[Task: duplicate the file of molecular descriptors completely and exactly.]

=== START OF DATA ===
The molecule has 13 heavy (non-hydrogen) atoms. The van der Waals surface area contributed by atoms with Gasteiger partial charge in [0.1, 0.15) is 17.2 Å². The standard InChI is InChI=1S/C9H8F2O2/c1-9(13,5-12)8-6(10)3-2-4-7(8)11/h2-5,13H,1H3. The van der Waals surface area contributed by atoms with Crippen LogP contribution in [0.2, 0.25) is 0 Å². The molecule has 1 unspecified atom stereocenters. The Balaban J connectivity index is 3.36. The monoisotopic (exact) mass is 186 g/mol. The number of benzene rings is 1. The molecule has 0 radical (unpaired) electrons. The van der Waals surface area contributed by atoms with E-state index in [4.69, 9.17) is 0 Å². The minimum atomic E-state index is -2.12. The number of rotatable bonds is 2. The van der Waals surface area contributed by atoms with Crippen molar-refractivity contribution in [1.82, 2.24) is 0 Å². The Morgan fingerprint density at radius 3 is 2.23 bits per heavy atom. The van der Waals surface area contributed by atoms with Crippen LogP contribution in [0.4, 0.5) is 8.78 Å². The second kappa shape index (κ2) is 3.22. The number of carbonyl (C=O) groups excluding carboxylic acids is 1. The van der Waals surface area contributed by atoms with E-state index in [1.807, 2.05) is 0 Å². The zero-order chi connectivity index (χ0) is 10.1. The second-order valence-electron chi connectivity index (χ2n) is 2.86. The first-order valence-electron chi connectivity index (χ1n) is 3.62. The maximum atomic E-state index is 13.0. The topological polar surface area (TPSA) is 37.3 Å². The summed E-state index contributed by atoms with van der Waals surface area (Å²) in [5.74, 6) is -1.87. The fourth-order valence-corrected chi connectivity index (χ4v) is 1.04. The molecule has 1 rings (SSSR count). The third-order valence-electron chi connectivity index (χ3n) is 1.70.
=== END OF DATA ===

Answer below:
The molecule has 13 heavy (non-hydrogen) atoms. The van der Waals surface area contributed by atoms with Gasteiger partial charge in [0.1, 0.15) is 17.2 Å². The standard InChI is InChI=1S/C9H8F2O2/c1-9(13,5-12)8-6(10)3-2-4-7(8)11/h2-5,13H,1H3. The van der Waals surface area contributed by atoms with Crippen LogP contribution in [0.2, 0.25) is 0 Å². The molecule has 1 unspecified atom stereocenters. The Balaban J connectivity index is 3.36. The monoisotopic (exact) mass is 186 g/mol. The number of benzene rings is 1. The molecule has 0 radical (unpaired) electrons. The van der Waals surface area contributed by atoms with E-state index in [4.69, 9.17) is 0 Å². The minimum atomic E-state index is -2.12. The number of rotatable bonds is 2. The van der Waals surface area contributed by atoms with Crippen molar-refractivity contribution in [1.82, 2.24) is 0 Å². The Morgan fingerprint density at radius 3 is 2.23 bits per heavy atom. The van der Waals surface area contributed by atoms with Crippen LogP contribution in [0.4, 0.5) is 8.78 Å². The second kappa shape index (κ2) is 3.22. The number of carbonyl (C=O) groups excluding carboxylic acids is 1. The van der Waals surface area contributed by atoms with E-state index in [1.807, 2.05) is 0 Å². The zero-order chi connectivity index (χ0) is 10.1. The second-order valence-electron chi connectivity index (χ2n) is 2.86. The first-order valence-electron chi connectivity index (χ1n) is 3.62. The maximum atomic E-state index is 13.0. The topological polar surface area (TPSA) is 37.3 Å². The summed E-state index contributed by atoms with van der Waals surface area (Å²) in [5.74, 6) is -1.87. The fourth-order valence-corrected chi connectivity index (χ4v) is 1.04. The molecule has 1 rings (SSSR count). The third-order valence-electron chi connectivity index (χ3n) is 1.70.